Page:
He also looks at us and how we’ve turned over our brains to automation. We depend on social media to decide who and what we like (or don’t) and who we’re friends with (and who we’re not – anyone who chooses to limit this exposure disappears and becomes invisible because they simply don’t exist outside the virtual world) and we have chosen willing to live in this virtual world more than we actually interact with the real word.
We’ve given control of our lives to our electronic devices: to do lists, calendars, phone numbers, etc. We let our software do things we should be doing ourselves: spell-checking, grammar-checking, basic math functions, etc. We have fallen for the myth that automation gives us more power, when instead it erodes our power and our humanness.
As we don’t use our brains, we lose our brains, leading to the brain itself atrophying and dying. This sadly, is a lifestyle factor that will lead to dementia, unless we make the choice to stop it and reverse it. We already are more impacted than we realize.
But it is not too late for us to put our lives and our brains back on manual and let automation serve us in ways that don’t jeopardize the health of this wonderful brain we’ve been blessed with.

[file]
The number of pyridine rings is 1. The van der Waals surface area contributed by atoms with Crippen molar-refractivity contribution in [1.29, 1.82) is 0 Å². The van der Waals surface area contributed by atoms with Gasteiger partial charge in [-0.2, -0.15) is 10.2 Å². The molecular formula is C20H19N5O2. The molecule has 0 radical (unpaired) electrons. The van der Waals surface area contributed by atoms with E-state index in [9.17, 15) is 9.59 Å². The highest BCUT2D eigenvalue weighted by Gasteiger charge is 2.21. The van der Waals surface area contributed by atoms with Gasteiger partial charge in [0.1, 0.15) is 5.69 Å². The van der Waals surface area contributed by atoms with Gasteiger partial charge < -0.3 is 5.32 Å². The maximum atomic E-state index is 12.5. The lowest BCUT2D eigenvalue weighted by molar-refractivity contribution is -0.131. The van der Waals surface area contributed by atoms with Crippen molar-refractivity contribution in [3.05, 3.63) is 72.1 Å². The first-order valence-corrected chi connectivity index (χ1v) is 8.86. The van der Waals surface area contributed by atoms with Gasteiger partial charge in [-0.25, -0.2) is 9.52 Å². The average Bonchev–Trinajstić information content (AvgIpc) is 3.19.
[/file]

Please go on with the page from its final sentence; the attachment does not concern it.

People are much more extreme in their polarization of love and hate (nothing in between) in an automated world. It often seems that empathy, compassion, care, concern and love – all unique human abilities – is absent in the presence of a world that is automated. We lose our ability to relate to each other in any kind of real way and, as a result, we lose our humanness, and we become programmed to polarized points of view that we simply pick up and accept by what and who we choose to listen to, follow, and expouse in the landscape of technology (cable, streaming, internet, etc.).